All three County Commissioners say they do not support a nondiscrimination ordinance for Daviess County. The ordinance cannot pass without three out of four votes in favor of the ordinance — an extension to an existing law that would provide local employment, housing and public accommodation protections to the LGBTQ community.
County Commissioner George Wathen said he was still opposed to the ordinance and did not think it would be put to a vote. Commissioner Mike Koger said, as of now, he was against it, but that he’d still like to hear from fairness ordinance supporters at the next Fiscal Court meeting.
Commissioner Charlie Castlen said he was opposed to the ordinance, which would prevent the LGBTQ community from housing discrimination, in the same way he was against unmarried heterosexual couples cohabitating. His fairness ordinance opposition wasn’t about picking and choosing a line out of the Bible condemning homosexuals, but said his opposition would be in place against any lifestyle or behavior he found morally objectionable.
“If somebody feels strongly that something’s wrong, I don’t think it’s right for the government to compel them to go against their religious beliefs,” he said. “I’m not a fan of people cohabitating, which is very common these days. I’m not going to want to rent to them, and the same thing with a gay couple. In my mind, I’d be complicit in encouraging their way of life.”
Judge-Executive Al Mattingly told Owensboro Times last week that he believed things were just getting started with the back-and-forth on the ordinance, and that after the last Fiscal Court meeting, where members of a religious coalition filled the seats to show opposition, he expected the next meeting to be filled with supporters of the ordinance.
Human Relations Commission Executive Director Kaitlin Nonweiler agreed, saying that even with three commissioners expressing opposition, the HRC and those in support of the ordinance were in no way giving up the fight.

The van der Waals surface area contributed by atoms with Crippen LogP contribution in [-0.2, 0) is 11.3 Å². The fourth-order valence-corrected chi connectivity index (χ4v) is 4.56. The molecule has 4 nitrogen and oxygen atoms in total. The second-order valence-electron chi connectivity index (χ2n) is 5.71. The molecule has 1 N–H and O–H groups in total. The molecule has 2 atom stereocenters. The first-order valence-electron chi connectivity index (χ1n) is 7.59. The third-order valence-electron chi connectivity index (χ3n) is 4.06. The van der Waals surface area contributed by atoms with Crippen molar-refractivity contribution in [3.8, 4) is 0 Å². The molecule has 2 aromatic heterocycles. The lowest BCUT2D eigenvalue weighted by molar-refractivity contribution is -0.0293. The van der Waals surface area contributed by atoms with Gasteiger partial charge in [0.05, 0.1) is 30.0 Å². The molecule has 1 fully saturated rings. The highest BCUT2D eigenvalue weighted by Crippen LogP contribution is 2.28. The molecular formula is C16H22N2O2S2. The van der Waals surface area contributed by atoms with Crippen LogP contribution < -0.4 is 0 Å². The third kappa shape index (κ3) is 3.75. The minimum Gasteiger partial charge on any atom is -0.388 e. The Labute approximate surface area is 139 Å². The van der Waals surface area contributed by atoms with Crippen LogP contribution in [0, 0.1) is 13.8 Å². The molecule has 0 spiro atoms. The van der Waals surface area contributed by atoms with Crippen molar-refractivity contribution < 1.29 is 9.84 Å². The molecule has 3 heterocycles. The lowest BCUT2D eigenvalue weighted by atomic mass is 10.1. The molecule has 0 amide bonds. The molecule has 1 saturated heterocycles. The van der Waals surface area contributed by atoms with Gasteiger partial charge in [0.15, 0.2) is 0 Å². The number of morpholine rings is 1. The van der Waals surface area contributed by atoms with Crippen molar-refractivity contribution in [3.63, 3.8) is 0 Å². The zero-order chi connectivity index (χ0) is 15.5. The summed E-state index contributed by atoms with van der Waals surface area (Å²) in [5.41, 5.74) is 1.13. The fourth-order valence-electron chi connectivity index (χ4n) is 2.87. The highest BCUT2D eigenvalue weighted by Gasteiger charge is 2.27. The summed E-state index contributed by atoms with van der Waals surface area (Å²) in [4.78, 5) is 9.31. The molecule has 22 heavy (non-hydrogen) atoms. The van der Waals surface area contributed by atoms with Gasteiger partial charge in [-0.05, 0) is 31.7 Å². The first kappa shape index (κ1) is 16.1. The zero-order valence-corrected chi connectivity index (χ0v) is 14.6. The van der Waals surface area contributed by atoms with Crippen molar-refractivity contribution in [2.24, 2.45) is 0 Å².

“We’re still moving forward — this isn’t over by any means,” she said, adding that the HRC and others would like to hear from opponents of the ordinance — to address possible misconceptions and concerns — before officially proposing the ordinance before Fiscal Court. Once officially proposed, it would be up to Fiscal Court to determine whether the ordinance is put on an agenda.
Without three votes in support of it, the nondiscrimination ordinance cannot be passed countywide, but Nonweiler said she hopes the HRC and others can educate and encourage more opponents to see things differently and read up on the Georgetown ordinance that Daviess County’s will be based off of.
But if the ordinance were to fail at the County level, is there any chance the City could decide to take it on? According to Mayor Tom Watson, the answer is likely no.
“I have stated from the beginning to Ms. Nonweiler that it is my opinion that if [an ordinance] passes, it should be countywide, as there are too many pockets inside the City limits for it to be enforceable,” Watson said. “It’s no different than when the smoking ban was passed.”
City Commissioners Pamela Smith-Wright and Larry Conder expressed support toward the ordinance last week.
Smith-Wright said she feels many people who are against the ordinance are picking and choosing the parts of the Bible that fit their agenda. Even more, Smith-Wright said she’s been discriminated against as a black woman, that she’s lived through that experience, and that she would never inflict that discrimination onto others.
“I have my beliefs, but I also know what’s written in the Bible. These people are taking out what they want to take out [of the Bible] instead of reading the entire thing,” she said. “The Bible also said, ‘Judge not yet ye shall be judged.’ There’s someone higher than me that’s going to be the judge of everything. But how can I sit there and not want for every single person in this community to have the same rights and fairness when they pay the same taxes as everyone else?”
Conder said the “rule of three” would apply to City Commission the same way it applies to Fiscal Court in getting the ordinance passed. Watson and the four City Commissioners would have to vote three-to-two to see it take effect.
Watson said he assumes the Human Relations Commission and other supporting the nondiscrimination ordinance would want it passed countywide as well, adding that he isn’t deflecting, but that it wouldn’t make much sense to pass it city wide.
“It’s not good government to pass an ordinance that is not enforceable for the sake of just passing an ordinance,” he said.